The Department of Transportation on Wednesday moved to block Chinese airlines from flying into the United States, responding to China's silence on requests by Delta Air Lines (DAL -3.56%) and United Airlines Holdings (UAL -2.98%) to resume flights to China later this month.
Delta, United, and American Airlines Group (AAL -3.92%) all suspended service to China in the early days of the COVID-19 pandemic, but as the worst of the pandemic begins to fade the airlines are taking tentative steps to rebuild their international networks.
International flights are governed by treaties between the countries involved, and the U.S. and China do not have a so-called "open skies" agreement that allows for unlimited flights into the two countries. Four Chinese airlines, Air China, China Eastern Airlines, China Southern Airlines and Xiamen Airlines, continued to fly to the U.S. through the pandemic, and are currently flying about 34 flights per week.
"The Department will continue to engage our Chinese counterparts so both U.S. and Chinese carriers can fully exercise their bilateral rights," the DOT said in a statement. "In the meantime, we will allow Chinese carriers to operate the same number of scheduled passenger flights as the Chinese government allows ours."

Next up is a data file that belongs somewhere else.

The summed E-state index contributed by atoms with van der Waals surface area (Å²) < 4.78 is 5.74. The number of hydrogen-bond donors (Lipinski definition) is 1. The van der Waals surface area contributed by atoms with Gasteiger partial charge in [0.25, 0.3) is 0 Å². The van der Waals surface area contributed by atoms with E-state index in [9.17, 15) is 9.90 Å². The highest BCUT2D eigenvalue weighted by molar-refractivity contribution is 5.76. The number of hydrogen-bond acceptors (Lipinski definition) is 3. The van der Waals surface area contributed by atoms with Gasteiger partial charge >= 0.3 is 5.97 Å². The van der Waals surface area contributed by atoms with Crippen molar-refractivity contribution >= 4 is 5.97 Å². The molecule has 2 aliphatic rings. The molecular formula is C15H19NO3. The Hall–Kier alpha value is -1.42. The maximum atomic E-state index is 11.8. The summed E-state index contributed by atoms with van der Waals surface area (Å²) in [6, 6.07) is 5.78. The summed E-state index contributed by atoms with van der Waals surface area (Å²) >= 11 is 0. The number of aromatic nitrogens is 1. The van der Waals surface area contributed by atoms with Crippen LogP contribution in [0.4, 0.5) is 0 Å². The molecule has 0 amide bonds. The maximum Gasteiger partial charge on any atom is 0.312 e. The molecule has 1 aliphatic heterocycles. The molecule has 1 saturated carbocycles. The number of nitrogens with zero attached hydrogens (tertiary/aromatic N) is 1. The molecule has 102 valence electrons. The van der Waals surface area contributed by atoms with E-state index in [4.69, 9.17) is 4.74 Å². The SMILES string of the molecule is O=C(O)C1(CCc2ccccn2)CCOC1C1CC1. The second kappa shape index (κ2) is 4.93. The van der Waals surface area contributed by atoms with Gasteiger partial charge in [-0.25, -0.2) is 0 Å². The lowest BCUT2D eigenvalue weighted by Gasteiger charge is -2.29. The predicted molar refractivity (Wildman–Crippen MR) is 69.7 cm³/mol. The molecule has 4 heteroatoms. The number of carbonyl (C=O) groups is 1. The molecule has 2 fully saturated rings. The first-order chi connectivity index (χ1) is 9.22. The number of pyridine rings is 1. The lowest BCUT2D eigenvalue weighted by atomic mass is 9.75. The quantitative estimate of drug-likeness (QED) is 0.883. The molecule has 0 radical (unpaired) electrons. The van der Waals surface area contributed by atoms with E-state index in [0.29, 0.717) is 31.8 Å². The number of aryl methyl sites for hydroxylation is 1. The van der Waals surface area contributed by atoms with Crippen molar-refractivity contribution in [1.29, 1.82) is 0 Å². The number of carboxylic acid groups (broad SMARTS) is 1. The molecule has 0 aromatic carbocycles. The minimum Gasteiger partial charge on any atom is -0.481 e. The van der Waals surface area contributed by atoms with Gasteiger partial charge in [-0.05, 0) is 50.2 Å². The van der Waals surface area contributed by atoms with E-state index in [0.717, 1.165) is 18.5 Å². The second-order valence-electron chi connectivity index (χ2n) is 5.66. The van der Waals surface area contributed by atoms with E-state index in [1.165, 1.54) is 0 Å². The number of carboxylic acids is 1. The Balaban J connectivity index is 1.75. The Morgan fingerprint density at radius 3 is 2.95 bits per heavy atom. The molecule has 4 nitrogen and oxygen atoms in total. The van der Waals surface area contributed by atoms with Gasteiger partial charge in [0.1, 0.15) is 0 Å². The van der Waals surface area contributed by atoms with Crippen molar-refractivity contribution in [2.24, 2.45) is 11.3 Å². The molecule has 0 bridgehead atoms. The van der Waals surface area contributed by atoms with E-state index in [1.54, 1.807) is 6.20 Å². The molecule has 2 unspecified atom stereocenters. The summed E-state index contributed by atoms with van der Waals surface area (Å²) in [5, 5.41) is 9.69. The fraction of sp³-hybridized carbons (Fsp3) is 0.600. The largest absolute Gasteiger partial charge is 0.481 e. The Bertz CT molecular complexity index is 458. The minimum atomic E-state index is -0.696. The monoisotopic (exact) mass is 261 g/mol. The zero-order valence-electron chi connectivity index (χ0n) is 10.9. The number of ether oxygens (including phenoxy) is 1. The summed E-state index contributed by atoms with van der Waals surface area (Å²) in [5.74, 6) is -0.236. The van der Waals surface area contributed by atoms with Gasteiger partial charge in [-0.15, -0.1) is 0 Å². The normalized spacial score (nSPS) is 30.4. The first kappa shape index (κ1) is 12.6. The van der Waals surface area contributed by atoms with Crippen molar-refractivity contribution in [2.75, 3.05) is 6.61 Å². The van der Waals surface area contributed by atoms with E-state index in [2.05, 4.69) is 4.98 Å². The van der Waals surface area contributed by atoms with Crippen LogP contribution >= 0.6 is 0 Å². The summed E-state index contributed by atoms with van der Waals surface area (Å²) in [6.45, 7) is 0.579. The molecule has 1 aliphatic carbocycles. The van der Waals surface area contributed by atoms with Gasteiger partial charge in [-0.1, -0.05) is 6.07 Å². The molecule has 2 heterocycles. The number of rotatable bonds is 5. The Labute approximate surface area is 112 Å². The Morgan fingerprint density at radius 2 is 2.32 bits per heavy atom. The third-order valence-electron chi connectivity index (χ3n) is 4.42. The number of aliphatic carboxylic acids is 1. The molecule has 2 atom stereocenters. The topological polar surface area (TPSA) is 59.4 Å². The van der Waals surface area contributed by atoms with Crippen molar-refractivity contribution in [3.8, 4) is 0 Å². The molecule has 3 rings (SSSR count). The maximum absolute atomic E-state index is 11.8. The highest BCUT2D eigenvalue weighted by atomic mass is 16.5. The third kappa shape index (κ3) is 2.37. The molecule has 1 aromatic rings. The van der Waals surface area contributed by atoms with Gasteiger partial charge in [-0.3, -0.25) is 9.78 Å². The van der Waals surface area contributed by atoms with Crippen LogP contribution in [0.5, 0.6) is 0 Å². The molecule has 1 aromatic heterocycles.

The suspension would impact Chinese flights arriving and departing on June 16, though reports quoting government officials said that deadline could be moved up.
The dispute is part of broader tensions between the two countries over a number of trade and pandemic-related concerns. The ban for now will have a limited impact on U.S. airline revenues, as international traffic is expected to be weak for the next few quarters at least. But prior to the pandemic Asia was seen as a key region for growth by the airlines, so the dispute is worth monitoring by investors.